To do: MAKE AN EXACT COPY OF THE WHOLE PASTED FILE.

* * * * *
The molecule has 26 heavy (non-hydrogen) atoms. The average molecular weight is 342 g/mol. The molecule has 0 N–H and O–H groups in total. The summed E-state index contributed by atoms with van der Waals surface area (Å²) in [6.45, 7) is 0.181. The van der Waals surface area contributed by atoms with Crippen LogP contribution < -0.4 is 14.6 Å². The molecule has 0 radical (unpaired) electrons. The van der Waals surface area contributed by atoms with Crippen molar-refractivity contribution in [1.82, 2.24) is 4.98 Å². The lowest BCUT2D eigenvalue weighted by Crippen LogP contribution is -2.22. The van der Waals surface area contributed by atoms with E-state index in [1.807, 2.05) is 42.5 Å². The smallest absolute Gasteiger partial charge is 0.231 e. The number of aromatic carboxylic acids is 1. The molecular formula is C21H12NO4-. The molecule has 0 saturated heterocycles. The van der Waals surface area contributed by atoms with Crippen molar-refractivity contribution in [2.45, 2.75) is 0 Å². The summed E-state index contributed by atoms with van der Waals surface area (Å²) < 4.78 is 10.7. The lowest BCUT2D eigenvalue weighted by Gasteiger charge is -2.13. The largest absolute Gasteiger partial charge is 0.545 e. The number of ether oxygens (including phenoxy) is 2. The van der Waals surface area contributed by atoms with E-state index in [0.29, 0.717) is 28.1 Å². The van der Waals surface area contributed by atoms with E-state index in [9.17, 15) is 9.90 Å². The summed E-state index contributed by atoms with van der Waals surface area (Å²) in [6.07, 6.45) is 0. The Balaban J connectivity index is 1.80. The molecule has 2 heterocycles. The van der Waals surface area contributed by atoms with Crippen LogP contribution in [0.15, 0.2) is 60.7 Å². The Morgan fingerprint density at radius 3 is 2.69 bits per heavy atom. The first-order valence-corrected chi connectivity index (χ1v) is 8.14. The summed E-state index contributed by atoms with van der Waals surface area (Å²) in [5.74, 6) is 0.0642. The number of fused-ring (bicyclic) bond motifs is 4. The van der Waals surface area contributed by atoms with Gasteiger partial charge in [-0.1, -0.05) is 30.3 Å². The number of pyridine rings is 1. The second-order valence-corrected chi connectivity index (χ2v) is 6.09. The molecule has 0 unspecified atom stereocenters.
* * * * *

The molecule has 26 heavy (non-hydrogen) atoms. The average molecular weight is 342 g/mol. The molecule has 0 N–H and O–H groups in total. The summed E-state index contributed by atoms with van der Waals surface area (Å²) in [6.45, 7) is 0.181. The van der Waals surface area contributed by atoms with Crippen LogP contribution < -0.4 is 14.6 Å². The molecule has 0 radical (unpaired) electrons. The van der Waals surface area contributed by atoms with Crippen molar-refractivity contribution in [1.82, 2.24) is 4.98 Å². The lowest BCUT2D eigenvalue weighted by Crippen LogP contribution is -2.22. The van der Waals surface area contributed by atoms with E-state index in [1.807, 2.05) is 42.5 Å². The smallest absolute Gasteiger partial charge is 0.231 e. The number of aromatic carboxylic acids is 1. The molecular formula is C21H12NO4-. The molecule has 0 saturated heterocycles. The van der Waals surface area contributed by atoms with Crippen molar-refractivity contribution in [2.45, 2.75) is 0 Å². The summed E-state index contributed by atoms with van der Waals surface area (Å²) < 4.78 is 10.7. The lowest BCUT2D eigenvalue weighted by Gasteiger charge is -2.13. The largest absolute Gasteiger partial charge is 0.545 e. The number of ether oxygens (including phenoxy) is 2. The van der Waals surface area contributed by atoms with E-state index in [0.29, 0.717) is 28.1 Å². The van der Waals surface area contributed by atoms with E-state index in [9.17, 15) is 9.90 Å². The summed E-state index contributed by atoms with van der Waals surface area (Å²) in [6.07, 6.45) is 0. The Balaban J connectivity index is 1.80. The molecule has 2 heterocycles. The van der Waals surface area contributed by atoms with Crippen LogP contribution in [0.15, 0.2) is 60.7 Å². The Morgan fingerprint density at radius 3 is 2.69 bits per heavy atom. The first-order valence-corrected chi connectivity index (χ1v) is 8.14. The summed E-state index contributed by atoms with van der Waals surface area (Å²) in [5.74, 6) is 0.0642. The number of fused-ring (bicyclic) bond motifs is 4. The van der Waals surface area contributed by atoms with Gasteiger partial charge in [-0.1, -0.05) is 30.3 Å². The number of pyridine rings is 1. The second-order valence-corrected chi connectivity index (χ2v) is 6.09. The molecule has 0 unspecified atom stereocenters.